And even as an American wife and mother, I am afforded tremendous freedom compared to my counterparts in less fortunate circumstances throughout the world. I am recognized as an equal partner in a marriage by my government. I have rights to my children, and unless I have behaved so badly that the government decides those rights do more harm than good, I am assured a relationship with my children no matter what happens to my marriage. For me, well, I’ve been married to my husband for over 25 years, and we have shared in the joys and sorrows of raising our children together. But for so many women, their entire future – and that of their children – is wrapped up in the control of someone else. As a mother of three children, that is a horrifying thought.

And so today I am truly celebrating the freedoms I enjoy on this, our nation’s celebration of it’s own freedom from tyranny. But as we all celebrate, I hope we will remember how unique our freedoms are – and that when and where we can, we need to further the consciousness of others that women elsewhere do not enjoy what we do here in America.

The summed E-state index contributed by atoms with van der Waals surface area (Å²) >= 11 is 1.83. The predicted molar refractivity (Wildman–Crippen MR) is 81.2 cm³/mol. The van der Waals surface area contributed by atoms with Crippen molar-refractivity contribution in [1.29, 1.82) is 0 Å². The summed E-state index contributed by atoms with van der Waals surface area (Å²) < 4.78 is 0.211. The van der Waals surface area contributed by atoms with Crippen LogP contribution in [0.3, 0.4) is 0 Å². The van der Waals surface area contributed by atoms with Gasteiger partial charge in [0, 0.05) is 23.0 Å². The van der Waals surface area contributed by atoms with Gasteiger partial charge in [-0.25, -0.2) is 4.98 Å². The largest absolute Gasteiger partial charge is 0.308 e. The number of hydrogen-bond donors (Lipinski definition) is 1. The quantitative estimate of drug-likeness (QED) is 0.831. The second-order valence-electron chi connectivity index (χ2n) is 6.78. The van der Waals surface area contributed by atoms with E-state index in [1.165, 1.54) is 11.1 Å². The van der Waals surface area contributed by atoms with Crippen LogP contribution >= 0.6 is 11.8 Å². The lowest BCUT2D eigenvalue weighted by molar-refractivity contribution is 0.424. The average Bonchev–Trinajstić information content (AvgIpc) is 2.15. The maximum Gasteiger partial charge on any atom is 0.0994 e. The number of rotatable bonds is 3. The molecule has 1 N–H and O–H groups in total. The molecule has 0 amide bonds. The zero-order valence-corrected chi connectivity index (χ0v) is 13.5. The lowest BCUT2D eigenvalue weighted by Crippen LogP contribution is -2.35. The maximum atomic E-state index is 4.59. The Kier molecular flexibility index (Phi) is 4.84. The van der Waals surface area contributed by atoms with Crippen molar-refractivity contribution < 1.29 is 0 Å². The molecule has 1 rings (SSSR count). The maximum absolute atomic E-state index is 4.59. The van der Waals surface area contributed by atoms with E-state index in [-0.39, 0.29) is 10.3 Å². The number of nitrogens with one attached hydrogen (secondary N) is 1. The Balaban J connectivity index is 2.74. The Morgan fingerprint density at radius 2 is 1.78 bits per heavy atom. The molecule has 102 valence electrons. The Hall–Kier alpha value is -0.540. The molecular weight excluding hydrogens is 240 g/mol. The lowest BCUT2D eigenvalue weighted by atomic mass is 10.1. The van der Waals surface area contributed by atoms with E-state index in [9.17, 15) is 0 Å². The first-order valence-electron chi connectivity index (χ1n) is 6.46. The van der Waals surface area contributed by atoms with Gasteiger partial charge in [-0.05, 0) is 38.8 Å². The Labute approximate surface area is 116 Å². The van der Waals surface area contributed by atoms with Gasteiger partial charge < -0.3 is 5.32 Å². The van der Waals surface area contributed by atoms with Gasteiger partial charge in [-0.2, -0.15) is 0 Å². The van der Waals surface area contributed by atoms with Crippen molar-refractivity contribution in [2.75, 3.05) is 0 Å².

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One Reason We Can All Celebrate The Outcome Of This Election

In December of 1991, Algeria’s National Liberation Front, cancelled elections after the first round to prevent victory by the Islamic Salvation Front. The government took control of the country, forcing out president Chadili Bendjedid, banning the opposing party and arresting thousands of its members. A coups d’état ensued, resulting in the loss of life for what some estimate to be as high as  200,000 people, including the assassination of more than seventy journalists, before the eventual surrender of the Islamic Salvation Front.

Since the beginning of the world’s collected history, coups d’état and coup attempts have been a part of the shift in power of governments, many coming with an appalling loss of life and ensuing instability in the country’s leadership and economy.